The Guarding Garden
Design a gorgeous green space to protect your most precious asset
by Christina Symons
Gardens and yards add beauty and tranquility to any property. But when designed and installed thoughtfully, they can also help protect and add value to your home. Read on for tips on how to make the most of your great green investment.
Sussing out the site
Reinier van de Poll knows there is more to a good garden than aesthetics. As owner of Van de Poll Garden Design, he works on landscaping and garden projects throughout the Lower Mainland, Sunshine Coast and Interior. Most homeowners come to him simply to improve their green spaces for beauty and enjoyment – however, drainage, fire safety and privacy are always part of the package.
“Clients often have a dream of using their backyard for more entertaining and as a personal retreat,” says van de Poll. “They’ll send me a wish list.”
The first step is getting to know the property. Van de Poll typically begins with a detailed review of the site, spending a few hours carefully observing and taking photos.
Homeowners should likewise take stock of their entire green space before starting any garden or landscape project. For instance: note any slopes and dips, and where existing plants are located. Are bushy trees growing too close to exterior walls? Do you have visual gaps that need filling? Is water pooling anywhere, such as on a patio or in a particular area of the lawn? Is it travelling to neighbouring properties? From there, a plan for the basic structure of the garden can take shape.
Making the grade
If your yard is uneven, it can be re-graded to create functional areas for recreation, better drainage and protection against erosion. Or, it can be stepped into tiers using retaining walls. This is what’s known as a “cut and fill” approach. It’s a cost-effective fix, says van de Poll, because it limits the amount of new soil and fill material needed and doesn’t drastically alter the layout of the yard. It also gives the homeowner a chance to create visually appealing multi-level garden zones.
One method of stabilizing soil and preventing erosion is to carefully embed boulders in sloped areas. Another is to add hardy ground cover plants. Try Vinca minor (periwinkle), Pachysandra terminalis (Japanese spurge), Fragaria chiloensis (coastal strawberry), Rubus pentalobus (emerald carpet or creeping raspberry), Hypericum calycinum (St. John’s wort) or Arctostaphylos uva-ursi (Vancouver jade or kinnikinnick).
Adequate drainage is also a high priority. “Often a large, deep [gravel-filled] pit that is hidden from sight can be a way to direct drainage from a patio space,” says van de Poll.
Creating a rain garden
Rain gardens are another practical and beautiful way to improve water management and drainage in your green space, and can be as simple as diverting a downspout into an existing garden or landscape bed. Larger and more sophisticated rain-garden beds are engineered, constructed and densely planted specifically to absorb runoff.
“Storm water is then taken up by plants or simply absorbed by the ground, just as water is absorbed by a sponge,” says Deborah Jones, longtime BC gardener and volunteer project coordinator at Cougar Creek Streamkeepers in Delta. “As that soil sponge gets saturated, excess water seeps underground to a nearby creek or other water body in a slow and steady process, continuing long after the actual rainfall – or indeed the rainy season -- has ended.” Plants that have some tolerance for both wet and dry conditions are ideal, such as acorus (sweet flag grass), native iris, bergenia and spirea.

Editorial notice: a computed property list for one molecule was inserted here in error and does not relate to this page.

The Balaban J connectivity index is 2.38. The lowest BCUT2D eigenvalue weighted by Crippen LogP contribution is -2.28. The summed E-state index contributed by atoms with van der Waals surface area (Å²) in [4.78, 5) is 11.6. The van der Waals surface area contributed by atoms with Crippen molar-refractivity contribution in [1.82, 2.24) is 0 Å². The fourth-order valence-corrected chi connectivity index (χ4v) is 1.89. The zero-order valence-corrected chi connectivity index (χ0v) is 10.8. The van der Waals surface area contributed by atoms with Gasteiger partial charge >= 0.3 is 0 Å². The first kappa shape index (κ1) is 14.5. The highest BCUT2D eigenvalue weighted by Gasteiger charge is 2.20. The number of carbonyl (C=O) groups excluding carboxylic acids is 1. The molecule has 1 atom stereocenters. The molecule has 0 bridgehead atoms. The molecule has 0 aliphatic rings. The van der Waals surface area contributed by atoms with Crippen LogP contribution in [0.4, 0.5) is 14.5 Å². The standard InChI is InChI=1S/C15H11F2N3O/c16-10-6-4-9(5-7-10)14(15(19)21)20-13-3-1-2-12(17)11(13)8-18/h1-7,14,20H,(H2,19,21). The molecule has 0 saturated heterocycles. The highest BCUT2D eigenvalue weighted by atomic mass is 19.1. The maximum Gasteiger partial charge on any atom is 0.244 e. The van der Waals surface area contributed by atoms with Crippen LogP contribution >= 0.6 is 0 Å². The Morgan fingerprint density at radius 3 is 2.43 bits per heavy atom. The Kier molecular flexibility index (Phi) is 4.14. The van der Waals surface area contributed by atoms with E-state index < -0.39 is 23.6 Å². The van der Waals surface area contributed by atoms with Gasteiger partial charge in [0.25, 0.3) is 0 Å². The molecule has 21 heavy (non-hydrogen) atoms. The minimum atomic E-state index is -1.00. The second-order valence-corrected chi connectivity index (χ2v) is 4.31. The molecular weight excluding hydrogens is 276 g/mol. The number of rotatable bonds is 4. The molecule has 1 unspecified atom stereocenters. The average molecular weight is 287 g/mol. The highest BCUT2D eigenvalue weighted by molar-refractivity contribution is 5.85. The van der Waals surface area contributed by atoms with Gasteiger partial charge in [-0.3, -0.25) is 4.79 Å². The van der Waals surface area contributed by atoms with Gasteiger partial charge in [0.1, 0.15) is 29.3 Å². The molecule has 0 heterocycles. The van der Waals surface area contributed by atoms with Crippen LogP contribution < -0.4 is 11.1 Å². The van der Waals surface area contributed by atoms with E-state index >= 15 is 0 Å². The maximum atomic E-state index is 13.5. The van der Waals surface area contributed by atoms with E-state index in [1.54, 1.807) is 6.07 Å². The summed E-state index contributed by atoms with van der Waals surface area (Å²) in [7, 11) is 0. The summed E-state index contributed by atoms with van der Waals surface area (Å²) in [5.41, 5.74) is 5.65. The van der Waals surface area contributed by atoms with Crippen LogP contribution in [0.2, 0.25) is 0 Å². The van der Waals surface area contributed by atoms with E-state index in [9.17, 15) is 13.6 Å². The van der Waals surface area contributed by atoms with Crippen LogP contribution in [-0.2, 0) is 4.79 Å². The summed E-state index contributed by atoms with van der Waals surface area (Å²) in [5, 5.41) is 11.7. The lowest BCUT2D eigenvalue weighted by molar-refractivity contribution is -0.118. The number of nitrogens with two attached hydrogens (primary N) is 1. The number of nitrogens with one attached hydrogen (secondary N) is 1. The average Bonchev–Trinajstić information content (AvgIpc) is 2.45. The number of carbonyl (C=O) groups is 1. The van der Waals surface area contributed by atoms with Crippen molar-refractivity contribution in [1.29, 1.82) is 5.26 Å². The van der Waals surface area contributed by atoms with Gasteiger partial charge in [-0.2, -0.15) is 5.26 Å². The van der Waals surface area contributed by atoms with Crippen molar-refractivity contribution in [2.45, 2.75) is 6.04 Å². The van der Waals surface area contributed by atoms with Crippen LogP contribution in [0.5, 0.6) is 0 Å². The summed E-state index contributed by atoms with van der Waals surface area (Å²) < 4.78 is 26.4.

Landscaping against fire hazards
A well-planned irrigation system will help keep lawns, plants and trees lush, healthy and free from drought stress that can raise brush-fire risk. Low-flow and drip-based irrigation systems can be installed to establish or maintain your garden on an appropriate schedule. Be sure to follow local irrigation and sprinkling bylaws. BC Fire Smart guidelines also suggest choosing only low-density, fire-resistant plants within 10 metres of any building. And regular maintenance and pruning are important for fire deterrence. “Pruning old, dead wood is important, as this type of wood is more susceptible to fire,” says van de Poll. “Keep tall bushy plants away from the house in areas of BC that are prone to drought and fires.”
Privacy, beauty and security
The old adage that fences make good neighbours need not apply in a well-planned garden. Thoughtfully placed trees and vertical hardscaping, such as arbours, pergolas and overhead post-and-beam trellises, create privacy while still maintaining the beauty of your garden. Ground-level and perimeter lighting further improve safety and security.
“The key is to distract from the unwanted view, rather than completely screen it,” says van de Poll.”
You can maintain your green privacy features in winter, too: in most of BC’s climatic zones, certain plants will retain their foliage throughout the year. “Look for camellias, heathers, Christmas roses and berried plants,” says van de Poll.
Other beauty elements to consider for your green space include water features, paths and benches. “Often a homeowner will sit on a stark patio against the back of their tall house, looking across several metres of lawn to distant plants and flowers,” says van de Poll. “A good design will place the user in the midst of the garden with plants, water features and statuary nearby – that’s garden living.”?
For more information on seasonal gardening and protective landscaping, visit the Master Gardeners Association of BC: mgabc.org
BCAA Members save up to 20% on Home Insurance and enjoy exclusive benefits, like a $200 earned deductible, one-claim forgiveness and access to Premier packages, which offer enhanced coverage. bcaa.com/homeinsurancePhoto credits: iStock, Botanica Design/Hank White Co.